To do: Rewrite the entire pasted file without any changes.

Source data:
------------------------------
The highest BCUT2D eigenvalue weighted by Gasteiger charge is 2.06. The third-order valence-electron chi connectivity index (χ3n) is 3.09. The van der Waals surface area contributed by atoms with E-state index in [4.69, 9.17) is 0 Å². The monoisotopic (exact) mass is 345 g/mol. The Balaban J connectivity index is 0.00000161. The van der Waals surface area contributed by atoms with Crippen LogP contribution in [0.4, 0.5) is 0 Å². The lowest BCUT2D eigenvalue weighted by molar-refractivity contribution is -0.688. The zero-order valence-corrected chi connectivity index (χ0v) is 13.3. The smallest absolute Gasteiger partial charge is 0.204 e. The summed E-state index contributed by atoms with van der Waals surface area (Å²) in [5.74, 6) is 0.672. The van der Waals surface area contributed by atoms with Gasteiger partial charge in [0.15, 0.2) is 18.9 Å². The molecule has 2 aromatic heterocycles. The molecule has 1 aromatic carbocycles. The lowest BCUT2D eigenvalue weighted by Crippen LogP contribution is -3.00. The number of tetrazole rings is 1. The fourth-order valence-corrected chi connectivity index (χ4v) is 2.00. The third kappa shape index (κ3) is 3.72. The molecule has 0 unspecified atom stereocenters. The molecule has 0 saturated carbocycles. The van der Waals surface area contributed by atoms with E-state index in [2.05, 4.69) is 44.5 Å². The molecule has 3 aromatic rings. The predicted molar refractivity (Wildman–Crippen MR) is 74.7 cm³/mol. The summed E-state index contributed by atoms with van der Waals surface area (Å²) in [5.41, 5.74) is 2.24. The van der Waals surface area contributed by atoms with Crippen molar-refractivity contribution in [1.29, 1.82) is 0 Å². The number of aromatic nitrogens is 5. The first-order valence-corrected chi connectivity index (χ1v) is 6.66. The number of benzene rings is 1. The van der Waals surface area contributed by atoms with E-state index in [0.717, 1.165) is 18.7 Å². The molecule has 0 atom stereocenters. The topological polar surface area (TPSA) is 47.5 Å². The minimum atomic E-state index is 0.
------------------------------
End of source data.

The highest BCUT2D eigenvalue weighted by Gasteiger charge is 2.06. The third-order valence-electron chi connectivity index (χ3n) is 3.09. The van der Waals surface area contributed by atoms with E-state index in [4.69, 9.17) is 0 Å². The monoisotopic (exact) mass is 345 g/mol. The Balaban J connectivity index is 0.00000161. The van der Waals surface area contributed by atoms with Crippen LogP contribution in [0.4, 0.5) is 0 Å². The lowest BCUT2D eigenvalue weighted by molar-refractivity contribution is -0.688. The zero-order valence-corrected chi connectivity index (χ0v) is 13.3. The smallest absolute Gasteiger partial charge is 0.204 e. The summed E-state index contributed by atoms with van der Waals surface area (Å²) in [5.74, 6) is 0.672. The van der Waals surface area contributed by atoms with Gasteiger partial charge in [0.15, 0.2) is 18.9 Å². The molecule has 2 aromatic heterocycles. The molecule has 1 aromatic carbocycles. The lowest BCUT2D eigenvalue weighted by Crippen LogP contribution is -3.00. The number of tetrazole rings is 1. The fourth-order valence-corrected chi connectivity index (χ4v) is 2.00. The third kappa shape index (κ3) is 3.72. The molecule has 0 unspecified atom stereocenters. The molecule has 0 saturated carbocycles. The van der Waals surface area contributed by atoms with E-state index in [2.05, 4.69) is 44.5 Å². The molecule has 3 aromatic rings. The predicted molar refractivity (Wildman–Crippen MR) is 74.7 cm³/mol. The summed E-state index contributed by atoms with van der Waals surface area (Å²) in [5.41, 5.74) is 2.24. The van der Waals surface area contributed by atoms with Crippen molar-refractivity contribution in [1.29, 1.82) is 0 Å². The number of aromatic nitrogens is 5. The first-order valence-corrected chi connectivity index (χ1v) is 6.66. The number of benzene rings is 1. The van der Waals surface area contributed by atoms with E-state index in [0.717, 1.165) is 18.7 Å². The molecule has 0 atom stereocenters. The topological polar surface area (TPSA) is 47.5 Å². The minimum atomic E-state index is 0.